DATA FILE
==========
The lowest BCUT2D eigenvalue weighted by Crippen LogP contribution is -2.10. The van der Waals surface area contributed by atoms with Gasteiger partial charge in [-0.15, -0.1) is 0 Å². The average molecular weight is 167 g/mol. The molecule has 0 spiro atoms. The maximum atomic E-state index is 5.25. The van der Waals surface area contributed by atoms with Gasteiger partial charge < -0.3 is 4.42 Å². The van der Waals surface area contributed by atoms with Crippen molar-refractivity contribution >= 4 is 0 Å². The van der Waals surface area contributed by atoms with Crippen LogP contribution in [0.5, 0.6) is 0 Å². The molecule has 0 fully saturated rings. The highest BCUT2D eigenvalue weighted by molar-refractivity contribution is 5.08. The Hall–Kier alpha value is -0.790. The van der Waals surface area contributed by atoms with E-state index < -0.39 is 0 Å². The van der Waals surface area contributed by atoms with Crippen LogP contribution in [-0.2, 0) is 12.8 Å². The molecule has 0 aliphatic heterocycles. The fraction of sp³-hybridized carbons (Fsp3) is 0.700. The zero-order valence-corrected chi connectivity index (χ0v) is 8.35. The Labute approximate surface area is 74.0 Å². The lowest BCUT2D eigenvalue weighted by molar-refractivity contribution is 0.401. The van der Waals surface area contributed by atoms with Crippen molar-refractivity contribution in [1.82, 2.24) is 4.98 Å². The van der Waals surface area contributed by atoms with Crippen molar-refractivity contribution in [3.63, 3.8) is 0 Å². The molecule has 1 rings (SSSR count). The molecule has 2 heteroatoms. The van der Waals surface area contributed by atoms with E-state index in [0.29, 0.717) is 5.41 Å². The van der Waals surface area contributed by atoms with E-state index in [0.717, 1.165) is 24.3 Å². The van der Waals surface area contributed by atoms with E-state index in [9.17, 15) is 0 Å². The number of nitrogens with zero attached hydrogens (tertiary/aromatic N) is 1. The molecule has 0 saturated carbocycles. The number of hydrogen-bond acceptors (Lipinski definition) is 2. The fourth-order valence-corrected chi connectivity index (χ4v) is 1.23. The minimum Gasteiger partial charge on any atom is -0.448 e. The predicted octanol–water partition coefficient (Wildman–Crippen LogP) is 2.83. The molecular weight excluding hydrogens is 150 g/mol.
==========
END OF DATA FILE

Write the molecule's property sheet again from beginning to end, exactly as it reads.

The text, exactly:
The lowest BCUT2D eigenvalue weighted by Crippen LogP contribution is -2.10. The van der Waals surface area contributed by atoms with Gasteiger partial charge in [-0.15, -0.1) is 0 Å². The average molecular weight is 167 g/mol. The molecule has 0 spiro atoms. The maximum atomic E-state index is 5.25. The van der Waals surface area contributed by atoms with Gasteiger partial charge < -0.3 is 4.42 Å². The van der Waals surface area contributed by atoms with Crippen molar-refractivity contribution >= 4 is 0 Å². The van der Waals surface area contributed by atoms with Crippen LogP contribution in [0.5, 0.6) is 0 Å². The molecule has 0 fully saturated rings. The highest BCUT2D eigenvalue weighted by molar-refractivity contribution is 5.08. The Hall–Kier alpha value is -0.790. The van der Waals surface area contributed by atoms with E-state index < -0.39 is 0 Å². The van der Waals surface area contributed by atoms with Crippen LogP contribution in [-0.2, 0) is 12.8 Å². The molecule has 0 aliphatic heterocycles. The fraction of sp³-hybridized carbons (Fsp3) is 0.700. The zero-order valence-corrected chi connectivity index (χ0v) is 8.35. The Labute approximate surface area is 74.0 Å². The lowest BCUT2D eigenvalue weighted by molar-refractivity contribution is 0.401. The van der Waals surface area contributed by atoms with Crippen molar-refractivity contribution in [1.82, 2.24) is 4.98 Å². The van der Waals surface area contributed by atoms with Crippen molar-refractivity contribution in [3.63, 3.8) is 0 Å². The molecule has 1 rings (SSSR count). The molecule has 2 heteroatoms. The van der Waals surface area contributed by atoms with E-state index in [0.29, 0.717) is 5.41 Å². The van der Waals surface area contributed by atoms with E-state index in [0.717, 1.165) is 24.3 Å². The van der Waals surface area contributed by atoms with E-state index in [9.17, 15) is 0 Å². The number of nitrogens with zero attached hydrogens (tertiary/aromatic N) is 1. The molecule has 0 saturated carbocycles. The number of hydrogen-bond acceptors (Lipinski definition) is 2. The fourth-order valence-corrected chi connectivity index (χ4v) is 1.23. The minimum Gasteiger partial charge on any atom is -0.448 e. The predicted octanol–water partition coefficient (Wildman–Crippen LogP) is 2.83. The molecular weight excluding hydrogens is 150 g/mol.